policy and investment silos, stronger cooperation is quoted as the biggest factor of success for WEF Nexus implementation.
Dipak Gyawali, former Minister of Water of Nepal; Albert Bokkestijn from the Dutch Fund for Climate and Development; Monica A. Altamirano, Public-Private Partnerships specialist at Deltares; and Luca Traini from the Renewable Energy Solutions for Africa (RES4Africa) Foundation discussed these issues. Together they identified a number of obstacles to securing funding, including the strength of investment silos, risk aversion among donors and the difficulty of financing projects in non-convertible currencies. They all agreed that the economic case for the WEF Nexus approach needs to be strengthened to attract investment.
Answers in the Andes
The event also suggested ways in which integrated natural resources projects can overcome these challenges and encourage donors to help mainstream the WEF Nexus approach. Cristina Mecerreyes, a senior water and sanitation specialist at the Inter-American Development Bank, presented the emerging results of a multipurpose drinking water and irrigation project in the Bolivian highlands that is doing just this.
The project area is the Katari and Lago Menor Basin. Situated in the west of the country, this basin is sandwiched between the snow-capped peaks of the Andes, the shores of Lake Titicaca and the outskirts of El Alto, Bolivia’s second biggest city. The diverse geography means that it is home to a wide range of habitats, including meadows, rivers and bofedales, a type of high-altitude wetland unique to the Andes. These habitats, in turn, support numerous ecosystem services for the inhabitants, many of whom live and work among the rivers, fields and forest plantations of the region.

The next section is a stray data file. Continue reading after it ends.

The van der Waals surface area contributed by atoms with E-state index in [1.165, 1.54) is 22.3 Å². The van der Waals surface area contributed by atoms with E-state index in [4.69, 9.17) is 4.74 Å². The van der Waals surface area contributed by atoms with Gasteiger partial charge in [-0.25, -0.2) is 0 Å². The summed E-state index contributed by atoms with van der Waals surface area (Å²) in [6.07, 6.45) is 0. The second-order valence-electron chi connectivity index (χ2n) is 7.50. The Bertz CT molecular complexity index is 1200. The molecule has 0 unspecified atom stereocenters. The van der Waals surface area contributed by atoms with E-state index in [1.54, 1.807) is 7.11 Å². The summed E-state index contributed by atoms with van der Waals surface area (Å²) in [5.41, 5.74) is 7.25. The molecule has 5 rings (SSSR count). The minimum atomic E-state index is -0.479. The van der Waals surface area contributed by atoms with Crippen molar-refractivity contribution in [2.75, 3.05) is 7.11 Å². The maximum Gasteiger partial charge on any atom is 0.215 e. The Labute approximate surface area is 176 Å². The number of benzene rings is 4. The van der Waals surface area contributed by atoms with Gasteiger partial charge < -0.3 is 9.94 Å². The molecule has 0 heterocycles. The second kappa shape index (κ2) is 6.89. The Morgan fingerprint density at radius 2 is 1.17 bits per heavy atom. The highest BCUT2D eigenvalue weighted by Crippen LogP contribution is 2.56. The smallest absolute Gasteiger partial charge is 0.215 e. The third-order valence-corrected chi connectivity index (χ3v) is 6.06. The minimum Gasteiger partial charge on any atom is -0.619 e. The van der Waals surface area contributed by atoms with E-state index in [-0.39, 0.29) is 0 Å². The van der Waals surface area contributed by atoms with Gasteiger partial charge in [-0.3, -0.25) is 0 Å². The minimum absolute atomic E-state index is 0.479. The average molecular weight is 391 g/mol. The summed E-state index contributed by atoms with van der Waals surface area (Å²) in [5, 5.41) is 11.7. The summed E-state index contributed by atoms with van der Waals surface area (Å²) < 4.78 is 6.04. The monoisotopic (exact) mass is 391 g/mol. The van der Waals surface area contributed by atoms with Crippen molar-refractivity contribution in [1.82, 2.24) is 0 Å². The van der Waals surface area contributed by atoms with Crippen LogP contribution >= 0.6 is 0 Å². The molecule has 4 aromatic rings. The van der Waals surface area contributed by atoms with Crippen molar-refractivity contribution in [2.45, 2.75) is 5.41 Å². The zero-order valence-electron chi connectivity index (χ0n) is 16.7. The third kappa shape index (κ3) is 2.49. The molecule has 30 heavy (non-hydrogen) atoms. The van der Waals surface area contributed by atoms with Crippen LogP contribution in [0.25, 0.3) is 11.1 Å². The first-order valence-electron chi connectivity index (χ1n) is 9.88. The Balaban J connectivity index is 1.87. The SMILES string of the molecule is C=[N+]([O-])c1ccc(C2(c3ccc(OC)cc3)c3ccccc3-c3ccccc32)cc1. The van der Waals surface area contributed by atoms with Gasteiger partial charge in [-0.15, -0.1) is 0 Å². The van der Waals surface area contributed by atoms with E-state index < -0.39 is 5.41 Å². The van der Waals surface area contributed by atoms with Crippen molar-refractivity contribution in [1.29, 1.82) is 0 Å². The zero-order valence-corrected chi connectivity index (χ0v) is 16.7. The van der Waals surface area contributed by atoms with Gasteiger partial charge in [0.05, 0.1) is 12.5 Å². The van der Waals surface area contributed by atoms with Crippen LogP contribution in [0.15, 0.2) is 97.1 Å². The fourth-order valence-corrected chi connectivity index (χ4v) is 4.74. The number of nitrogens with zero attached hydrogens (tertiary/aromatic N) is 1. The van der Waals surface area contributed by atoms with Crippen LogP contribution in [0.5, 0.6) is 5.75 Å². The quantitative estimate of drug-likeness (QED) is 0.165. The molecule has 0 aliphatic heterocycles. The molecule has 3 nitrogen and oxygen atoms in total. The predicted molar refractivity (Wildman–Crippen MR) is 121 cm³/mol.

However, climate change presents a very real threat to the region’s sustainability. Extreme weather events are becoming more frequent and intense, and higher temperatures are causing glaciers to melt earlier each year. By shifting the local water supply, these changes are reducing the available water not only for drinking and irrigation but for habitats such as the bofedales and the ecosystem services they provide. As a result, in recent years the region has seen rising poverty, conflict and internal migration, as well as declining food security and health.